Strong business credit is one of the major building blocks of successfully growing a business. A clean report with killer scores makes it easier to qualify for good rates on financing, and keeping track of what’s in your report can help you avoid becoming a victim of fraud.
But reading a business credit report isn’t easy if you’re not familiar with the industry mumbo jumbo of credit reporting agencies. Here’s your guide to demystifying the information in your report, so you can review your report with confidence.
Your Experian Business Credit Report
Below you’ll find screenshots from an Experian Intelliscore report you’d get from a Premium Nav account. You’ll see the name of the company and the date the last date the report was updated in the upper right corner. Here’s what is important to review in a business credit report:
1. The Credit Score
This report shows that the business has a 78 out of 100 which is low risk even though it’s far from a perfect score. A score above 76 is considered low risk, while a score below 25 will be higher risk.
2. Business Overview Information
This section contains basic information about the business, including its location, age, legal name and DBA (trade name), industry, number of employees, and the names of key personnel in the company. This section can also contain information about parent companies and subsidiaries, as well as sales information.
On your business credit report you’ll want to verify that all this information is correct. If it’s not, the data might be showing old information or, worse, information from another business.
Triple check your SIC and NAICS codes. You can see what the code on your report means by doing a quick search for your code here. SIC/NAICS codes are obtained through public record data such as administrative records and Census surveys, and if you’re misclassified under the wrong industry, there’s a chance that it could bring down your scores.
3. Factors Influencing Your Score
This is an important part of the report because it’s a guide for what part of the report the business should give attention to. This report indicates the presence of derogatory legal items—this could mean tax liens, judgments, or bankruptcies.
4. Business Credit Overview
The “summary” section of is also a good reference for where to focus your time. Here’s what some of these terms mean:
- Days Beyond Terms (DBT) tells us how late the business is on paying its bills. If the monthly average DBT is 5, that means that over the last month, the business has paid an average of 5 days late.
- A tradeline is an open account with a supplier or vendor. Often times, vendors will offer trade agreements to customers that pay on time. The more active tradelines you have, the better Experian will be able to calculate an accurate score. To calculate credit utilization, this scoring model compares the current credit utilized to the highest balance as of late.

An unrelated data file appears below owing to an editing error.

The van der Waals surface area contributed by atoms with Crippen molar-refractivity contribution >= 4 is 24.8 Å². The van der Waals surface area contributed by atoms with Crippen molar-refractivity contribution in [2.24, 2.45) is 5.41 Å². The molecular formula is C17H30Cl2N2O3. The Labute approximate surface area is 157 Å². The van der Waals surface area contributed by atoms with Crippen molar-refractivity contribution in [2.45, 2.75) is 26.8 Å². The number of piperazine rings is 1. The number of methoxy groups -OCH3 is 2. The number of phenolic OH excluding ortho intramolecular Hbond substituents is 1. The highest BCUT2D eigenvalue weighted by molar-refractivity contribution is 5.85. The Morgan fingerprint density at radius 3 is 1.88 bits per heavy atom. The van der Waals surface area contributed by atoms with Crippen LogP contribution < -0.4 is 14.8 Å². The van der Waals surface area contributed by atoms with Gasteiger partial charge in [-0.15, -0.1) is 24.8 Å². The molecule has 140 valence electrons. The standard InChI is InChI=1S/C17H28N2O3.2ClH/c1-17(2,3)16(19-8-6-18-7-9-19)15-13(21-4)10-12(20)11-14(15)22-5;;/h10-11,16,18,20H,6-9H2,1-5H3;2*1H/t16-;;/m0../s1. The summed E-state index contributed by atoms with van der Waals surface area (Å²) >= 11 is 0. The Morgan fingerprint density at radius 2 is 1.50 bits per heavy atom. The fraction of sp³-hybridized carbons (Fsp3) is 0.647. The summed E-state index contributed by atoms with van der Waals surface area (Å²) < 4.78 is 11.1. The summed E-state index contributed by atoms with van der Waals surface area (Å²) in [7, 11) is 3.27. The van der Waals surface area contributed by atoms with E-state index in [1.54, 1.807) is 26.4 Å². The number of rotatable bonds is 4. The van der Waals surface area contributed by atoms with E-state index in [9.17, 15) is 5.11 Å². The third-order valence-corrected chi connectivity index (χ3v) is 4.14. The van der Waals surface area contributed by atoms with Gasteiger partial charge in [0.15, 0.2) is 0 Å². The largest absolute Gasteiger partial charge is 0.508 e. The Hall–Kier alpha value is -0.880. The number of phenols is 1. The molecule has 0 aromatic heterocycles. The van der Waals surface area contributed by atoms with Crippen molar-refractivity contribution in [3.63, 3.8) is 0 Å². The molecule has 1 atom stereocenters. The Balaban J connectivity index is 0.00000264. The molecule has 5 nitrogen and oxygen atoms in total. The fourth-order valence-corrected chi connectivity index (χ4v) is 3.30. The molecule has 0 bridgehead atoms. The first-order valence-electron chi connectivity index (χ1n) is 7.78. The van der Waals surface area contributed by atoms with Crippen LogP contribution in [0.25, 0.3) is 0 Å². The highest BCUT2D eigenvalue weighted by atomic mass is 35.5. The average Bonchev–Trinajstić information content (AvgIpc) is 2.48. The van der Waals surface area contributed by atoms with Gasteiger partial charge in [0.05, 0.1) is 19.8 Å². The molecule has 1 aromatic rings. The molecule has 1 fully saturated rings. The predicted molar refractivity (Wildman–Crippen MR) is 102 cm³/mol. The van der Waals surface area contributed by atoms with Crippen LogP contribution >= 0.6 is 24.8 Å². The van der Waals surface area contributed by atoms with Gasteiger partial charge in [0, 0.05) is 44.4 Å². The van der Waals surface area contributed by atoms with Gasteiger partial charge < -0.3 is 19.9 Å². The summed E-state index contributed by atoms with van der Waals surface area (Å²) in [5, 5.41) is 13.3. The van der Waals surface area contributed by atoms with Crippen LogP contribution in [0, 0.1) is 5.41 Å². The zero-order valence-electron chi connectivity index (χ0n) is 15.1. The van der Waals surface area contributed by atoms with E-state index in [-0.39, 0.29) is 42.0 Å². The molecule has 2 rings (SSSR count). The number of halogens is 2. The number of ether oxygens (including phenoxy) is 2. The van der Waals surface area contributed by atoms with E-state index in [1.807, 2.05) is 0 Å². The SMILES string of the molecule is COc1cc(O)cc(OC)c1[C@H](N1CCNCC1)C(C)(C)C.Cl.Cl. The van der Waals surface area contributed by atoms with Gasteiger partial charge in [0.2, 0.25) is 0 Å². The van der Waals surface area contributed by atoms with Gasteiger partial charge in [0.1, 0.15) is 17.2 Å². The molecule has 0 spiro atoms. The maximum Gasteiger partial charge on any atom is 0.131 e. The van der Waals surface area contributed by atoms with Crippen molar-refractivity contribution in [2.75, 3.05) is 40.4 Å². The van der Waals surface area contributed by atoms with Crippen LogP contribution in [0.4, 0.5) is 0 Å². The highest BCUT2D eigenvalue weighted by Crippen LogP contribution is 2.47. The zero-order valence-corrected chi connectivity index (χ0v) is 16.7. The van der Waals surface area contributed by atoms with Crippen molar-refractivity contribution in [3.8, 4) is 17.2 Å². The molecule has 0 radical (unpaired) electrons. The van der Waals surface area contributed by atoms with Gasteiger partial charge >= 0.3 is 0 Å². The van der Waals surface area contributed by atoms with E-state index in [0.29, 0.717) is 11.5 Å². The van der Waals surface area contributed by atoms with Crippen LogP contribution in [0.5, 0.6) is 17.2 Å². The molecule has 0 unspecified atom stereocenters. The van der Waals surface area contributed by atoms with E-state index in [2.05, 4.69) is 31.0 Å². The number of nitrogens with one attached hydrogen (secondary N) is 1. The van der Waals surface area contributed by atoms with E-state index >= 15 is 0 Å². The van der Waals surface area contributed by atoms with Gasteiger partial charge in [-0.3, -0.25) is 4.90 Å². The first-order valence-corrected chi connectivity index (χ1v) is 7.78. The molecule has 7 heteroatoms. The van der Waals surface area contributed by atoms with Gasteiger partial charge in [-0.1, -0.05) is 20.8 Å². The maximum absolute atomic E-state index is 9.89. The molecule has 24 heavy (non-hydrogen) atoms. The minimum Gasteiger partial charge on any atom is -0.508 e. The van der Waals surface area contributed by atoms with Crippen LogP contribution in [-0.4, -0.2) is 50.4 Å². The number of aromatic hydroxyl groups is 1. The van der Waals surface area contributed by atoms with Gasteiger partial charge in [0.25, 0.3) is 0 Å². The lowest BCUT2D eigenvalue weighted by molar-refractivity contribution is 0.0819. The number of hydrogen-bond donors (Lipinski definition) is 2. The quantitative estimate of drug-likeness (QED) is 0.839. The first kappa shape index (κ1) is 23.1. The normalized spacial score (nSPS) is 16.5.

- A UCC filing is added to your business credit file when you’re working with a creditor that claims the rights to your assets should you default. Cautionary UCCs means that you have pledged things like your accounts, contracts, inventory, or lease as collateral for a loan. This serves as a sign to creditors that your business is stressed financially.
5. Focus on The Problem Areas
The report above indicates the business has a tax lien, so that’s something the owner will want to focus on. The lien is a six-year-old state tax lien filed by the county office. According to Experian, tax liens only stay on a business credit report for six years and nine months, so the owner will want to keep an eye on that to make sure it’s removed in a timely manner (read here about how long mistakes stay on your business credit reports). If the owner believes the tax lien to be the owner, they’ll need to contact Experian and the County office reporting the lien.
Under UCC filings, there’s a number of filings listed, including cautionary UCCs. Not much information is provided, but if UCCs appear on your report you should double check the filings with the corresponding date. Make sure you worked with a lender during the date in question to make sure there are no errors on your report.
6. Your Trade Account History
The active trade accounts area of the report gives details on which suppliers/vendors the business is working with and on what terms. The tradelines listed don’t typically include the name of the lender or vendor, but it will include some details, like:
- Account type: the nature of the supplier/vendor the business is working with. This could be distributors, a contract with the bank, a utility company, etc.
- Date reported: the last date the vendor/supplier reported any payment information to business credit reporting agencies.
- Date of last activity: the last time the business made a payment to the supplier/vendor.
- Terms: Net 7 indicates that as per the business’s agreement with the vendor/supplier, this business has a payment due date seven days after the service was provided.
- Recent high credit: Your highest balance as of late with the supplier/vendor in question.
- Account balance: the current amount outstanding on the trade account.
To get access to the reports on your business with the same level of data, you can create a Nav account via the signup form below. We recommend that you review your reports at least once a year, or any time you see your score dropping and can’t identify any business behavior that may have caused it. Staying up to date on this information can save your business a lot of hassle (and money!) as you continue to grow your business.
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